- The effect of negative outflow
- Impact of negative churn on income from a customer cohort
- How to achieve negative churn
- Who should do additional sales?
- When to focus on the negative churn?
- Tactics that help reduce the churn
- How Churn affects Business Valuation
There are two types of churn: churn of customers and of MRR (regular monthly income). The first one is the number of customers who stopped using your software and decided to leave. The MRR churn is money that you lose because customers are leaving. This article will be about money, more specifically about MRR.
As the SaaS service (or eCommerce) grows, its customer base grows, and any churn percentage can significantly affect the company’s profits. To compensate for this loss of revenue, more and more orders are required from new customers. As a result, the growth slows.
To illustrate this, let’s take a look at the chart below.
Regular monthly income (Monthly Recurring Revenue or MRR) starts from zero, and revenue from new customers starts at $10,000 and then increases by $2,000 each month (shown in blue dotted line).
Yellow and red lines show lost revenue due to the fact that customers cancel the subscription (due to the churn). They show the impact of outflows of 2.5% and 5% monthly, respectively. The charts are counted taking into account your monthly growth.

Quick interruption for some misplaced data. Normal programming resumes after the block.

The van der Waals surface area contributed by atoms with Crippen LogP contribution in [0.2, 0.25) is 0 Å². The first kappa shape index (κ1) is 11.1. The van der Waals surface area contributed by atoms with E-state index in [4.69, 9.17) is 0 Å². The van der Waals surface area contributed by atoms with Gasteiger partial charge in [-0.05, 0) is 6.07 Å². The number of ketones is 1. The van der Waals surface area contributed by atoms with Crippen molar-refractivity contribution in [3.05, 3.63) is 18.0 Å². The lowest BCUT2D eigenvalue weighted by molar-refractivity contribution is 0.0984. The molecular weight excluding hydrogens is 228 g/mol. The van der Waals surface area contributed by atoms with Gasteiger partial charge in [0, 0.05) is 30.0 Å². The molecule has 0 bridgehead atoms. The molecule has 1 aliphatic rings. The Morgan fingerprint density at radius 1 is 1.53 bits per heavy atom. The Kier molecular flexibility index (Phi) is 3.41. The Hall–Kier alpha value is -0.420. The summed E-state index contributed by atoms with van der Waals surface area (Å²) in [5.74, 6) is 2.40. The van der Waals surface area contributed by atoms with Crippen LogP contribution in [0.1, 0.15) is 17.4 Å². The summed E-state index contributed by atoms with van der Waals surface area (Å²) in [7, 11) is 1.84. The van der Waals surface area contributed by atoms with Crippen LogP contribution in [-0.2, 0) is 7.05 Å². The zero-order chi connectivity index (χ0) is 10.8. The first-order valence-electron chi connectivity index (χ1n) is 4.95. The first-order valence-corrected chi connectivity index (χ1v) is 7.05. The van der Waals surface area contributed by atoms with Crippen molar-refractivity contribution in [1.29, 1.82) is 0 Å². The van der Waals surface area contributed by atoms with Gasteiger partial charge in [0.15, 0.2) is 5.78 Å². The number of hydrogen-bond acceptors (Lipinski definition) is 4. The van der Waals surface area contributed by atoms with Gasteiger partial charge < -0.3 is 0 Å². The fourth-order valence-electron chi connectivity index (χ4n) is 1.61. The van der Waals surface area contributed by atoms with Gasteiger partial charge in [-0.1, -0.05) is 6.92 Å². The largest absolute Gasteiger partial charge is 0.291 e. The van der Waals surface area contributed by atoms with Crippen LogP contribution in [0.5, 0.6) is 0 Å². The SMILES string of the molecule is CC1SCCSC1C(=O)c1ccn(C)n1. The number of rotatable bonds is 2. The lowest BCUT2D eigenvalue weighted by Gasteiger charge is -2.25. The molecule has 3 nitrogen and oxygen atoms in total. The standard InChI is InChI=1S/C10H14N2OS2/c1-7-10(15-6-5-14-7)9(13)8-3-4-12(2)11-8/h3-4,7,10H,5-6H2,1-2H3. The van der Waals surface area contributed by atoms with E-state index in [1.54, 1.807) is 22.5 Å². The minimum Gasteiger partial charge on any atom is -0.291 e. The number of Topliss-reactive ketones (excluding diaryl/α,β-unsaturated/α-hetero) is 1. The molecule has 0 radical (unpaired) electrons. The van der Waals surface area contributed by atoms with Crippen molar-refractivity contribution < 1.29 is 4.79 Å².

Looking at the graph above, we will see that the churn is not so significant in the first months of the startup’s life. Instead when the company is approaching the end of the fifth year of its existence, even with a relatively low 2.5% churn, you will lose $64,000 per month, which is very difficult to compensate from new customers. And with a churn of 5% this figure is even more impressive – $90,000.
The graph below shows how the MRR grows with a churn of 2.5% and 5%.
Despite the fact that the first months of the difference in income is minuscule, over time it can cause huge losses. Logically, that’s why everyone wants to reduce the churn.
The effect of negative outflow
What is Negative Churn? It can be seen in SaaS-services or any other business with constant purchases. This happens when additions / extensions/additional sales/tariff increase for your existing customers exceeds the revenue that you lose because of the churn. The chart below shows what happens if, in addition to your sales to new customers, you receive additional revenue from existing customers at a rate of 2.5% monthly (green line). This is the negative churn.
Negative churn is possible not only in the case of SaaS-services. For example, you sell a product with a specific life cycle. Let’s say bread. Regular customers come to you every day (or every other day). If they buy more expensive bread, then this will be a negative churn.